The Centre has stopped supply of subsidised domestic natural gas to Deepak Fertilisers, saying that since the firm sold its products at market prices, the subsidy was not warranted.
The order could, however, increase the costs for the company when it is fighting a takeover battle for Vijay Mallya-owned Mangalore Chemicals & Fertilizers Limited (MCFL). The order was issued by the oil ministry on a request from the department of fertilizers. But the government has denied that its decision has anything to do with the corporate battle.
Pune-based Deepak Fertilisers will now have to instead source costlier LNG as fuel from Gail. The company, headed by Sailesh Mehta, is trying to acquire a majority stake in MCFL. Deepak Fertilisers owns a 25.3 per cent stake in the latter and has made an open offer for another 26 per cent. But to thwart the bid, MCFL, owned by United Breweries of Mallya, has got support from Kolkata-based industrialist Saroj Poddar, who also holds 16.43 per cent stake in it. The Mallya-Poddar camp, too, plans to acquire a majority stake in the firm, as per informed sources. The advantage for them is that Deepak Fertilisers’ open offer is priced on the lower side at Rs 61.75 a share, almost 14 per cent lower than the price at which MCFL’s scrip closed on Wednesday on the Bombay Stock Exchange.
A government source said its order was a follow through of an empowered group of ministers’ (EGoM) decision that was not implemented for 2 years. The EGoM, headed by then finance minister Pranab Mukherjee, had decided to cut subsidised gas to three fertiliser companies. Other than Deepak Fertilisers, these were state-owned RCF and Gujarat government-owned GNFC. But a few weeks ago minister for state (independent charge) Srikant Jena instructed his officials to implement the orders in respect of Deepak. The ministry had planned to approach the Cabinet, but Jena foreclosed the option and issued the instructions. Incidentally, while Mallya is a Rajya Sabha MP, Saroj Poddar is a scion of the Birla family.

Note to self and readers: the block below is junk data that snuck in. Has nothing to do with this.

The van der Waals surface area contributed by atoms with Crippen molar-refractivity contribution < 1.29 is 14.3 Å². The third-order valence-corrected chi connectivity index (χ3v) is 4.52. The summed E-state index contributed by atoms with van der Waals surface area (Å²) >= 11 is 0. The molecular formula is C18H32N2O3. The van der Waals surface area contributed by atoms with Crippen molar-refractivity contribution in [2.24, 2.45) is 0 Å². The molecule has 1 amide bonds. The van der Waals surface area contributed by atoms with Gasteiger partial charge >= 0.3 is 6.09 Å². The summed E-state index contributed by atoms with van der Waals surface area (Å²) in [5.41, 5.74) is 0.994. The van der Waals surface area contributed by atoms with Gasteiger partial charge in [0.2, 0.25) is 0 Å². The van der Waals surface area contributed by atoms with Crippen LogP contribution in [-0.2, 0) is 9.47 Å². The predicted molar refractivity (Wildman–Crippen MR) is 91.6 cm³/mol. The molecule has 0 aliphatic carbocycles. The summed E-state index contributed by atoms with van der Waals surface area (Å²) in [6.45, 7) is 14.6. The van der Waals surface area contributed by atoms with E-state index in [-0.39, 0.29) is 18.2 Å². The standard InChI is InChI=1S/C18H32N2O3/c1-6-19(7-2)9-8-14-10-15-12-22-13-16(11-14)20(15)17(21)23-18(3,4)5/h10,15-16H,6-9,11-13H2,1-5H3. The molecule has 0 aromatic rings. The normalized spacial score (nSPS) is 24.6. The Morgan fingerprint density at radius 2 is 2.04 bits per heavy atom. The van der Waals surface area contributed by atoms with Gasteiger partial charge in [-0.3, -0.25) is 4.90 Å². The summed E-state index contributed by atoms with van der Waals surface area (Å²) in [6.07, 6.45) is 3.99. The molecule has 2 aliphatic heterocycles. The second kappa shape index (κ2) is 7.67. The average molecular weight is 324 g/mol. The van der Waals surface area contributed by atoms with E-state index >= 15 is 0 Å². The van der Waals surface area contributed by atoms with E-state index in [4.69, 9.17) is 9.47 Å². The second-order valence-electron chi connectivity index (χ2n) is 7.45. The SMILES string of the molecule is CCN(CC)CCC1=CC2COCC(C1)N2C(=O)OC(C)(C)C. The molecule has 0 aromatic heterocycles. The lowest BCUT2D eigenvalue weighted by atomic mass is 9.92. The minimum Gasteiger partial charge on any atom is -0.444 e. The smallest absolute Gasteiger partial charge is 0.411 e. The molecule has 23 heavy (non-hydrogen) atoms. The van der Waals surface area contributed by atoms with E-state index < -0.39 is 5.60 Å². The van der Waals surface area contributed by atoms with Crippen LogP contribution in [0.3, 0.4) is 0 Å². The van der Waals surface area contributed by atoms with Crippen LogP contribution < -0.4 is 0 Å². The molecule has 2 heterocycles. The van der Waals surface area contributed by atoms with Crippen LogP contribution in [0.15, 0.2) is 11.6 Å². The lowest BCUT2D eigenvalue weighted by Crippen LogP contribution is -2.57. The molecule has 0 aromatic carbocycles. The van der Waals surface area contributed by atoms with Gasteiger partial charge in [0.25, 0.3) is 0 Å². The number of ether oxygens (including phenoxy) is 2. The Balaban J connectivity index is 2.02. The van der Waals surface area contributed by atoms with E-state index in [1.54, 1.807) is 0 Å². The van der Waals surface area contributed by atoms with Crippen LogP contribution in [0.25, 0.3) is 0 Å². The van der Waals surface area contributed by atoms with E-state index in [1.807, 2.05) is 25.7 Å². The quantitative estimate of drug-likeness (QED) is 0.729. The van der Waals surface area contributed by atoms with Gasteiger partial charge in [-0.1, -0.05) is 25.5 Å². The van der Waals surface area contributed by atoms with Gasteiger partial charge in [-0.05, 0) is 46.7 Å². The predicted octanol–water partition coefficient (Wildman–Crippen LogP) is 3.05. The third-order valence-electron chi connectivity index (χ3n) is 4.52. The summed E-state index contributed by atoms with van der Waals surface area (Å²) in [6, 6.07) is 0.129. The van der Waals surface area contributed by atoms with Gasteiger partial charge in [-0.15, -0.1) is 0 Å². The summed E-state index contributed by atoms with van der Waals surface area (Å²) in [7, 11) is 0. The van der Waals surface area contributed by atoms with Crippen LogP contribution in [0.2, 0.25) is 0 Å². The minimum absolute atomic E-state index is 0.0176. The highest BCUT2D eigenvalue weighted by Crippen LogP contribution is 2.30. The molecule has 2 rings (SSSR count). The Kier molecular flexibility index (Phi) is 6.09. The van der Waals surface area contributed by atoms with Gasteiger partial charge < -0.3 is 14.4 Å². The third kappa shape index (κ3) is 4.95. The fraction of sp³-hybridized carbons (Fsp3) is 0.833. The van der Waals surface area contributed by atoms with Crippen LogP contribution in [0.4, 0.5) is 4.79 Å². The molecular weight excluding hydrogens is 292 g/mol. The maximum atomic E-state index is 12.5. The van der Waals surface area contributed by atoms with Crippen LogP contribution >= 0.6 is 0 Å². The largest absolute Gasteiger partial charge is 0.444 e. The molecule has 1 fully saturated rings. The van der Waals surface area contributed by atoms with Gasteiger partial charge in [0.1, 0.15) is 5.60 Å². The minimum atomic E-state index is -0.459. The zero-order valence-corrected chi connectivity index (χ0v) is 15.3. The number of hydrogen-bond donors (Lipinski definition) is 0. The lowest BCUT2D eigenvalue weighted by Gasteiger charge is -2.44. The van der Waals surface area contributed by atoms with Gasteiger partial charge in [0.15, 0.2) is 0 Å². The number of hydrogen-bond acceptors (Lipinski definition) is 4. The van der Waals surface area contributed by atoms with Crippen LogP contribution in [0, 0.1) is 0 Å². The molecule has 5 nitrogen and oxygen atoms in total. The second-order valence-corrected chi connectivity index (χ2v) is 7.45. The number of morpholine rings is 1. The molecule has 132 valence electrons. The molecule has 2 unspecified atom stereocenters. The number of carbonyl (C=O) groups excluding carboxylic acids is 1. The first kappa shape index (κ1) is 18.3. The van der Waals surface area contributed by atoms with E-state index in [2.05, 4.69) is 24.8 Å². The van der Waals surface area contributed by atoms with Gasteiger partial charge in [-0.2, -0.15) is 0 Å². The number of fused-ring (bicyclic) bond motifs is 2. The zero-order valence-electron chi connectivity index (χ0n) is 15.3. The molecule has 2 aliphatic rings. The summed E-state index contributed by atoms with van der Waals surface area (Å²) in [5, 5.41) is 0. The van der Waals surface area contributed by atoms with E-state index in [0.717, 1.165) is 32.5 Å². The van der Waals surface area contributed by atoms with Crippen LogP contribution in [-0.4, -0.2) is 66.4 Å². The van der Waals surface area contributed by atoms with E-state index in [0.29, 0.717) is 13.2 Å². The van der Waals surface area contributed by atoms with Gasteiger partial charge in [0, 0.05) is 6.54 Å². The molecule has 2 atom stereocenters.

The ministry issued an advance notice about its plans to cut supply to the listed company which appealed the decision in Delhi High Court. After the court refused a stay on the matter, the department of fertilizers issued the order. “Department of fertilizers vide letter dated May 1 has conveyed that maximum retail price for nitrogen, phosphorus and potassium (NPK) fertilisers under Nutrient Based Subsidy (NBS) scheme is free and the manufacturers of NPK can absorb the high cost of ammonia in the MRP, whereas the MRP of urea is fixed and statutorily controlled by the government,” the order noted.
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Deepak Fertilisers produces only NPK whose price is deregulated whereas RCF and GNFC produce both urea, whose price is controlled by the government, and NPK. Government sources said this is the reason for the delay in taking a decision to cut back gas supply to them even as the economy faces an acute and rising shortfall in the supply of domestic gas as production at KG-D6 basin has declined.